Meng Wanzhou, chief financial officer of Huawei, is pictured in B.C. Supreme Court in Vancouver, Monday, January 20, 2020 in this court sketch. THE CANADIAN PRESS/Jane Wolsak

Allegations against Huawei executive Meng Wanzhou not fraud in Canada: defence

Meng is accused of lying to HSBC about Huawei’s relationship with an Iran-based subsidiary

A lawyer for Huawei executive Meng Wanzhou says she should not be extradited to the United States to face fraud charges because her alleged misconduct doesn’t amount to fraud in Canada.

Scott Fenton told a British Columbia Supreme Court judge on the second day of Meng’s extradition hearing that people can’t be convicted of fraud in Canada unless their misrepresentations cause harm or a risk of harm.

Meng is accused of lying to HSBC about a Huawei subsidiary’s business in Iran, putting the bank at risk of criminal and civil penalties for violating American sanctions.

Fenton says Canada does not have similar sanctions against Iran and therefore it’s impossible to prove a fraud case against Meng because the bank would not have faced any risk in Canada.

The hearing in Vancouver this week is focused on the legal test of double criminality, meaning that Meng’s alleged conduct must also be illegal in Canada for her to be extradited to the United States.

The case has severely strained Canada-China relations, with Beijing calling the charges “political” and Deputy Prime Minister Chrystia Freeland urging the release of two detained Canadians.

Canada lifted sanctions against Iran in 2016 after world powers reached a nuclear deal with the country. The U.S. withdrew from the deal in 2018 and imposed sanctions again while also adding new penalties.

Fenton says the only risk HSBC faced was in the United States because of its “peculiar” sanctions that are “out of step” with Canada and the rest of the international community.

“The risk of loss is driven by legal risk — legal risk that only exists in the United States of America,” he says.

He also argues that HSBC faced no risk in Canada because the country would not impose criminal fines against an “innocent victim” of fraud, which the bank would be in this alleged scenario.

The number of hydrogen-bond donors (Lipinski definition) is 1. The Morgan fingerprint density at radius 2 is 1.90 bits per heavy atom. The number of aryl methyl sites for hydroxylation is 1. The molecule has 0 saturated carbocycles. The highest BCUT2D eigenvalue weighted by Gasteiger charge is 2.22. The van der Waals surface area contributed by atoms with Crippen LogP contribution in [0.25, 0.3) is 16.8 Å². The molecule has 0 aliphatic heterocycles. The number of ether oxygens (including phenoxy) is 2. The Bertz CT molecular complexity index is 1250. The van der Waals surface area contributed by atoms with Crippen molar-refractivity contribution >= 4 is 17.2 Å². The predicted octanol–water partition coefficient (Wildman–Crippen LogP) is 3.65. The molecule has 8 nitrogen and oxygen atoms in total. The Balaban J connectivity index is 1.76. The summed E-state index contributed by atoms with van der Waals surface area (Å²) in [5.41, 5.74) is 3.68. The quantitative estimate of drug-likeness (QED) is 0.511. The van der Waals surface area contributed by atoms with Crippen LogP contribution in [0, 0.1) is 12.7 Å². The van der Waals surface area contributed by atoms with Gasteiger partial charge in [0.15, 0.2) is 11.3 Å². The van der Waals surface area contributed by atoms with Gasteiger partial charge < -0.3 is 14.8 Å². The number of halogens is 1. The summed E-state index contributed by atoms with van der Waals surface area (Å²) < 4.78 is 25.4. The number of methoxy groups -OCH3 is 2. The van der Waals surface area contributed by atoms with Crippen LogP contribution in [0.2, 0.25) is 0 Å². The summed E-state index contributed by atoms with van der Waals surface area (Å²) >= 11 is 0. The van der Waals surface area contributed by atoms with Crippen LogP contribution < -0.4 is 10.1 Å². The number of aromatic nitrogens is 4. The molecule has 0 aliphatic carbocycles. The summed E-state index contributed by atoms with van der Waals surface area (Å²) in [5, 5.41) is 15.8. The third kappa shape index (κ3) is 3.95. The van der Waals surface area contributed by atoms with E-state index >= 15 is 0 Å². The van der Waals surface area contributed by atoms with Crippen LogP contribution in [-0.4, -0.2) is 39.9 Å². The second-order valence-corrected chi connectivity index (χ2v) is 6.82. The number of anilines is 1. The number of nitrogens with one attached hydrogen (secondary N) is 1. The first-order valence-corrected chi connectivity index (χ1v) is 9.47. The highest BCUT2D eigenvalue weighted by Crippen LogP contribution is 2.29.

Meng denies the allegations and is free on bail and living in one of her two multimillion-dollar homes in Vancouver. The judge has allowed her to sit behind her lawyers at a desk, rather than in the prisoner’s box, so she and her Mandarin interpreter can better follow proceedings.

China has detained Canadians Michael Kovrig and Michael Spavor for over a year without access to lawyers or their families and has restricted some Canadian commodity imports in actions widely seen as retaliation.

If B.C. Supreme Court Justice Heather Holmes decides the legal test of double criminality has not been met, Meng will be free to leave Canada. But if Holmes finds there is double criminality, the hearing will proceed to a second phase.

That phase, scheduled for June, will consider defence allegations that Canadian and American authorities conspired to conduct a “covert criminal investigation” at Vancouver’s airport during her arrest in 2018.

Lawyers for the attorney general deny those allegations and argue that the defence’s focus on sanctions is a “complete red herring.” They say Meng’s alleged lies to HSBC are sufficient to prove a fraud case in Canada.

READ MORE: Meng’s lawyer argues at extradition hearing that fraud allegations are ‘facade’

The Canadian Press


Like us on Facebook and follow us on Twitter.

Get local stories you won't find anywhere else right to your inbox.
Sign up here

Just Posted

Athletes gear up for Pan Am XC Cup at Bear Mountain Saturday

This is the first time Canada is hosting the championships

Oak Bay’s first heritage conservation area is in the books

Councillor excited to see how HCA protects character of The Prospect

Petition aims to stop handyDART facility from being built in View Royal

‘Save Craigflower Creek’ has gathered over 1,000 signatures within a week

Saanich launches new tool to help residents learn about the budget

Tool launch will coincide with the Mar. 3 budget meeting

Nominations for Victoria municipal byelection are in

Victoria will elect one councillor

Two law enforcement trucks ‘deliberately’ set on fire in northern B.C., RCMP say

Police say they have video evidence of a person in the area of the truck fires

B.C. mother, daughter return home after coronavirus quarantine in Asia

Jensine Morabito and her daughter were on Holland America’s Westerdam but did not catch the virus

Leap Year means we get an extra day in February, so how are you spending it?

People online have a number of suggestions and plans on how they will be spending Saturday

Greta sticker that drew outrage in Alberta not child pornography: RCMP

X-Site Energy Services has denied having anything to do with the stickers

Bald eagle hit by train in northern B.C. has a chance of survival

The raptor has been taken to OWL in the Lower Mainland for recovery

Cheslatta Carrier Nation and Rio Tinto sign a historic agreement

Co-operation crucial to stem dropping Nechako Reservoir level

Stories of sexual assault at B.C. tree planting camps ‘shocking but not surprising:’ advocate

Contractors’ association is working with trainers to create respectful culture

Lawyer gets house arrest for possessing child porn

Maple Ridge resident gets nine-month term

Most Read